A concentrated area of heavy thunderstorms (90L) has developed over the extreme southwestern Gulf of Mexico, in the Bay of Campeche. Satellite imagery shows that this disturbance is disorganized, but has some modest spin to it. The disturbance is under a moderate 10 - 15 knots of wind shear, and has a 60% chance of developing into a tropical depression by Tuesday, according to NHC. The disturbance is headed northwest at 5 - 10 mph, and should bring heavy rains to the Texas/Mexico border region on Monday, according to the latest run of the GFS model. The main impediment to development will be the limited time 90L has over water; the storm will be ashore by Tuesday, which doesn't give it much time to develop.

Elsewhere in the tropics
The GFS and NOGAPS models are predicting development on Thursday of a tropical wave that will emerge from the coast of Africa on Tuesday or Wednesday.

Next post
I'll have an update Monday morning.

Jeff Masters

Sunrise Surf was cranking (RIWXPhoto)
Sunrise Surf was cranking
Post Hurricane Earl surf photos at Newport, RI (RIWXPhoto)
Post Hurricane Earl surf photos at Newport, RI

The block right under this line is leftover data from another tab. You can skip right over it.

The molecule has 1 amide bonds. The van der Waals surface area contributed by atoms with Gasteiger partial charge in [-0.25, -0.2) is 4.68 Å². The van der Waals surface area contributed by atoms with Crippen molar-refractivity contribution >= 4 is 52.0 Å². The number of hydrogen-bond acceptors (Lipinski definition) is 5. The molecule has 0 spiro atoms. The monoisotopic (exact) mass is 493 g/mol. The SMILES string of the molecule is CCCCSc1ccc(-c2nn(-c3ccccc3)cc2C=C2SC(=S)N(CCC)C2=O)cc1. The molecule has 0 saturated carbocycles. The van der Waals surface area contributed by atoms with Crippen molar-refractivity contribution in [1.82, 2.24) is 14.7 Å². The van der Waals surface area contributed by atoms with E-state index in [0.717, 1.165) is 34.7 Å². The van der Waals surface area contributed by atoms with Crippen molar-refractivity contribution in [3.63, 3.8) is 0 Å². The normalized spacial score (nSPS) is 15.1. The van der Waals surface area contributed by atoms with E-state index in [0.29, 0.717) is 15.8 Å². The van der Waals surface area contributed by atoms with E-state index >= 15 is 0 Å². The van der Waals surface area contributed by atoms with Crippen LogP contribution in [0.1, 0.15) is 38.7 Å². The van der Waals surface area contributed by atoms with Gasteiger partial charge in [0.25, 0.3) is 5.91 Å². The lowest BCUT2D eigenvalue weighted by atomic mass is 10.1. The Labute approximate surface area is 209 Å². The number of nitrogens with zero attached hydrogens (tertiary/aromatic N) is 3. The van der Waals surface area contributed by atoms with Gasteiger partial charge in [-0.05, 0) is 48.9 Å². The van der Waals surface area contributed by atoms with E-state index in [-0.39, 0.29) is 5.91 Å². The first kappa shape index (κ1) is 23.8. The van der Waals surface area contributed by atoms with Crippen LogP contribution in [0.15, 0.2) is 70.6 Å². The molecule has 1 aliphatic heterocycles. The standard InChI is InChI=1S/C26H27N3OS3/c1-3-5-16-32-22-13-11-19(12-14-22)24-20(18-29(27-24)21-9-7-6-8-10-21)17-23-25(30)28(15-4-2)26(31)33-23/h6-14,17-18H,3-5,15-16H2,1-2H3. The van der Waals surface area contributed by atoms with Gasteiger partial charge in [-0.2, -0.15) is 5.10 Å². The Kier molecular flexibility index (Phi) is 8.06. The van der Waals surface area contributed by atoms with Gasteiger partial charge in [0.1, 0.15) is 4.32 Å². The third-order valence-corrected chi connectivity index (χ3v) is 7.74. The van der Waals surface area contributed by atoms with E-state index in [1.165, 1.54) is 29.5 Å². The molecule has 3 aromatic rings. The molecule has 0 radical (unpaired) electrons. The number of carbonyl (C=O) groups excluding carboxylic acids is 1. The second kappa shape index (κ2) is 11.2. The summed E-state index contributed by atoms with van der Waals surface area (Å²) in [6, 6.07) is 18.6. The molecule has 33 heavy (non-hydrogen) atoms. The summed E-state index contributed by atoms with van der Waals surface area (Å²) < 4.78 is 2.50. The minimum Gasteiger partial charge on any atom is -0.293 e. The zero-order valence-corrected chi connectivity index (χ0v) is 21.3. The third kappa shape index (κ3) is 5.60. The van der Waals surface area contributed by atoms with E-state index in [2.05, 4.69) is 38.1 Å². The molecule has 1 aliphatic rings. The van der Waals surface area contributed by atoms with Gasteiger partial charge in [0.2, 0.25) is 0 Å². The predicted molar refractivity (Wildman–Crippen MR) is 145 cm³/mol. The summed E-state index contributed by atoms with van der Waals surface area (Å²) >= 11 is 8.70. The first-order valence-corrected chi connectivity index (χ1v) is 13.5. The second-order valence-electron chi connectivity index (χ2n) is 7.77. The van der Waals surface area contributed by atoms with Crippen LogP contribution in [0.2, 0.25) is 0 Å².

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Quoting wunderkidcayman:
sorry Miami I have to disagree with you I see it at 16.5N 50.5W as well look at where you were talking about but don;t see it there at all
You may want to analyze the visible satellite loop of ex-Gaston.
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Quoting Goldenblack:
Don't think we are going to have to wait long on that no named storms situation to go away.....

Agreed.
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Quoting btwntx08:

yes there is surface low there


yikes, looks like a TD may be forming then..

it has water to work with, and an awful lot of convection
Member Since: April 17, 2010 Posts: 0 Comments: 1753
I call that double trouble

Quoting Bordonaro:

Looks like 90L and ex-Gaston are slowly getting their act together..
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sorry Miami I have to disagree with you I see it at 16.5N 50.5W as well look at where you were talking about but don;t see it there at all
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Quoting btwntx08:

yes there is surface low there

Looks like 90L and ex-Gaston are slowly getting their act together..
Member Since: August 25, 2009 Posts: 20 Comments: 6785
(wonders to self)....will it just...not post in six hours.......lol


Quoting washingtonian115:
The Gfs is taking it's labor day vacation.